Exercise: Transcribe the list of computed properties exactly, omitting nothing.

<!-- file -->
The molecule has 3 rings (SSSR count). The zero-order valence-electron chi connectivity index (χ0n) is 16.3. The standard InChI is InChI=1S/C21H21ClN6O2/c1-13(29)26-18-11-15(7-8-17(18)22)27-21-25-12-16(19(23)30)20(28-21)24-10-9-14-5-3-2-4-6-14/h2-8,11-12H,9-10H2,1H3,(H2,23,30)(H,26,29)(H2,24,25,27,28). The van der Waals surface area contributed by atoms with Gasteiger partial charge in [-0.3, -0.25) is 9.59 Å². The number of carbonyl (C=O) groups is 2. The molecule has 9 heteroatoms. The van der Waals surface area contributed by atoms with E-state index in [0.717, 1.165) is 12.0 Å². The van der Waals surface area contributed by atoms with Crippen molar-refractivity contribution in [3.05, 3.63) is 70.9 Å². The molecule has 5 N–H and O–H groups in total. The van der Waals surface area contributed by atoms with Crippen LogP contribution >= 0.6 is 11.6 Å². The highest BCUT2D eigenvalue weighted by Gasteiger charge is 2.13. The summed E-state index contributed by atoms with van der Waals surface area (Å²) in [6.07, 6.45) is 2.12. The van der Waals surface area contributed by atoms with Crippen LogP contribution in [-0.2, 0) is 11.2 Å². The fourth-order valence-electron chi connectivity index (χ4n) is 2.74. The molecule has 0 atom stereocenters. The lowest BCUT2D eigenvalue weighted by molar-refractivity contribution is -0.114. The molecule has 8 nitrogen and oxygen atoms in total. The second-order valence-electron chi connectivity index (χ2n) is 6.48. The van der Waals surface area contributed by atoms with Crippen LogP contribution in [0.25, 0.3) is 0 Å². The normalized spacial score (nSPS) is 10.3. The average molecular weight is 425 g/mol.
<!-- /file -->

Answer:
The molecule has 3 rings (SSSR count). The zero-order valence-electron chi connectivity index (χ0n) is 16.3. The standard InChI is InChI=1S/C21H21ClN6O2/c1-13(29)26-18-11-15(7-8-17(18)22)27-21-25-12-16(19(23)30)20(28-21)24-10-9-14-5-3-2-4-6-14/h2-8,11-12H,9-10H2,1H3,(H2,23,30)(H,26,29)(H2,24,25,27,28). The van der Waals surface area contributed by atoms with Gasteiger partial charge in [-0.3, -0.25) is 9.59 Å². The number of carbonyl (C=O) groups is 2. The molecule has 9 heteroatoms. The van der Waals surface area contributed by atoms with E-state index in [0.717, 1.165) is 12.0 Å². The van der Waals surface area contributed by atoms with Crippen molar-refractivity contribution in [3.05, 3.63) is 70.9 Å². The molecule has 5 N–H and O–H groups in total. The van der Waals surface area contributed by atoms with Crippen LogP contribution >= 0.6 is 11.6 Å². The highest BCUT2D eigenvalue weighted by Gasteiger charge is 2.13. The summed E-state index contributed by atoms with van der Waals surface area (Å²) in [6.07, 6.45) is 2.12. The van der Waals surface area contributed by atoms with Crippen LogP contribution in [-0.2, 0) is 11.2 Å². The fourth-order valence-electron chi connectivity index (χ4n) is 2.74. The molecule has 0 atom stereocenters. The lowest BCUT2D eigenvalue weighted by molar-refractivity contribution is -0.114. The molecule has 8 nitrogen and oxygen atoms in total. The second-order valence-electron chi connectivity index (χ2n) is 6.48. The van der Waals surface area contributed by atoms with Crippen LogP contribution in [0.25, 0.3) is 0 Å². The normalized spacial score (nSPS) is 10.3. The average molecular weight is 425 g/mol.